GM chooses Ontario to develop its autonomous cars of the future

There’s no mistaking Stephen Carlisle’s enthusiasm – and confidence – when he talks about the role Ontario will play in the technological transformation of the global auto industry in general and General Motors in particular.

The president and managing director of GM Canada proudly displayed some “Made-in-Ontario” innovations in a video for the 2016 Canadian International Auto Show. They range from Bluetooth low energy-based smartphone connectivity on the 2017 Chevrolet Bolt EV to the diesel emission fluid system in the GMC Canyon Diesel.

Carlisle sees a future where vehicles will be electric, connected, self-driving and shared. And he – and the company’s global headquarters – are convinced Ontario engineers will be instrumental in realizing that future.

“There’s just such an abundance of talent in Ontario,” says Carlisle.

GM makes one announcement after another about Ontario’s expanding global role

That’s why GM Canada has been on a roll in Ontario for the past nine months. It began in December, 2015 with the announcement that GM’s Oshawa Canadian Engineering Centre will be play a central role in testing and building the company’s next generation autonomous driving technology.

2908 at Communitech

Then, in February 2016, GM became the first automaker to establish a lab presence at Waterloo University’s Communitech accelerator. It’s called “2908 at Communitech,” a nod to how the company sees the future of its business 1,000 years from its start in 1908, and it’s all about disrupting traditional automotive business models. The GM team will explore and experiment with advanced smartphone applications, and new ride-sharing services and approaches. They’ll also investigate partnering opportunities to incubate new ideas for urban, multi-modal transportation systems that combine public transit and ride-sharing – and advance the mandate of the Canadian Engineering Centre to build a fleet of autonomous Chevrolet Volt electric vehicles.

“With ‘2908 at Communitech,’ we’ll be knocking down old approaches, finding new partners and boldly going where future mobility is headed,” says Carlisle.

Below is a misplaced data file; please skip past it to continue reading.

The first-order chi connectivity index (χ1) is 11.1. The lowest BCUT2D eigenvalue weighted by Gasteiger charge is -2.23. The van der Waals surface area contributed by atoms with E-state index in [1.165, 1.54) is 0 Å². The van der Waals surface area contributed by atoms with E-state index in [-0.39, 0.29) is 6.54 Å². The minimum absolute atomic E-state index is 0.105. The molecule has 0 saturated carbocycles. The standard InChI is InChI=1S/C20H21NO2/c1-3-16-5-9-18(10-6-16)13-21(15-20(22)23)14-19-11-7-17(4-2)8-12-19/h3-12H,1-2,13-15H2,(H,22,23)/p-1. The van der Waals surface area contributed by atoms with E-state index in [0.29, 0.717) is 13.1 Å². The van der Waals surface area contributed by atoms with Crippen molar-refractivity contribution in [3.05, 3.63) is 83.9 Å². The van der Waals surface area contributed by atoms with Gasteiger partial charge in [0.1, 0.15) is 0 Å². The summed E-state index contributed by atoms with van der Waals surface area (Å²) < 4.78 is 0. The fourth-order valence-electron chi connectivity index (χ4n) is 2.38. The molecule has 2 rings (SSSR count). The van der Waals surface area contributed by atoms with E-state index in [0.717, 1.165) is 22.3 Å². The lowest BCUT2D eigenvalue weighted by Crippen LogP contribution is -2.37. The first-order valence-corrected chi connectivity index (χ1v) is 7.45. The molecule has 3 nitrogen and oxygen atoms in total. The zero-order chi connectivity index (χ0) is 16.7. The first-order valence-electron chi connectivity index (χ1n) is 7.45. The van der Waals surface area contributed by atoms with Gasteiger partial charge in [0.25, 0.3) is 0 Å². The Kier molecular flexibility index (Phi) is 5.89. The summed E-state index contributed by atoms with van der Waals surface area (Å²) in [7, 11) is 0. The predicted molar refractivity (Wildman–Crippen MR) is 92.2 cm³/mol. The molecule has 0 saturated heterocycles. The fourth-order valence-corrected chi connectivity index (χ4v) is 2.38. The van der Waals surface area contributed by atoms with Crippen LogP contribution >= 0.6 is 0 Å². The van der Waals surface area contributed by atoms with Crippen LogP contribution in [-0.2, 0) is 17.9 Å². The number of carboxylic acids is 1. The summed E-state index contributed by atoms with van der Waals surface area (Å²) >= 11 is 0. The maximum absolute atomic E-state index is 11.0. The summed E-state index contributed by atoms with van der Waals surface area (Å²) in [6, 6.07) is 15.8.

The Toronto GM Mobility Campus

In April 2016, Carlisle announced plans for a new “Toronto GM Mobility Campus.” Located in downtown Toronto, the campus will house R&D facilities, GM vehicles sales and services –including sales of electric vehicles –and a public experience centre showcasing innovations in mobility.

New Software Development Centre

And, finally, in early June 2016, Carlisle announced a major engineering expansion – 700 new engineering jobs to drive innovation in connected vehicle technology, active safety and vehicle dynamics technology, and autonomous software and controls development.

To support all this expansion, GM will open a new Software Development Centre in Markham – and enhance its cold weather testing facility in Kapuskasing, doubling the length of the test track and adding cold cells capacity and capability.

How did GM Canada make the case for such an integral role in the company’s future?

It was surprisingly simple, says Carlisle, who before becoming head of GM Canada was vice president of global product planning and program management based in Detroit.

In that position, he was tasked with looking to the future – what the big trends would be in the auto industry and what skills would be required for GM to be at the forefront. In October 2014, he was invited to visit his alma mater, the University of Waterloo, and he was struck by the breadth of talent he found there.


GM favours Ontario’s talent over Silicon Valley

“My first reaction was ‘this is just awesome.’ Then I discovered that Ontario has the highest concentration of STEM (science, technology, engineering and mathematics), artificial intelligence and IT grads of pretty well any other jurisdiction. I was sold.”

Convinced that Ontario offered the critical software developers the company needed to drive the next revolution in the auto industry, Carlisle invited Mark Reuss, GM’s Executive Vice President, Global Product Development, Purchasing and Supply Chain, to Waterloo. Reuss was equally impressed – to the point where he observed to Wall Street analysts that GM, unlike its competitors, would be giving Silicon Valley a pass in favour of Ontario.

“There are seven universities between Windsor-Detroit and Oshawa, each with its own automotive expertise we can tap,” explains Carlisle.

GM Canada President Stephen Carlisle with two McMaster University students
GM Canada President Stephen Carlisle visits McMaster University
GM President North American Mark Reuss and GM Canada President Stephen Carlisle with six University of Waterloo students
GM President North America Mark Reuss and GM Canada President Stephen Carlisle visit the University of Waterloo
“Ontario is also closer to our engineering hub in Detroit. It just makes sense to expand here.”

Since taking the helm at GM Canada in November 2014, Carlisle has been moving quickly and he has no plans to slow down any time soon. In fact, he promises there will be more exciting announcements to come from GM Canada.

“The more we can prove we can do here, the more we’ll get to do.”

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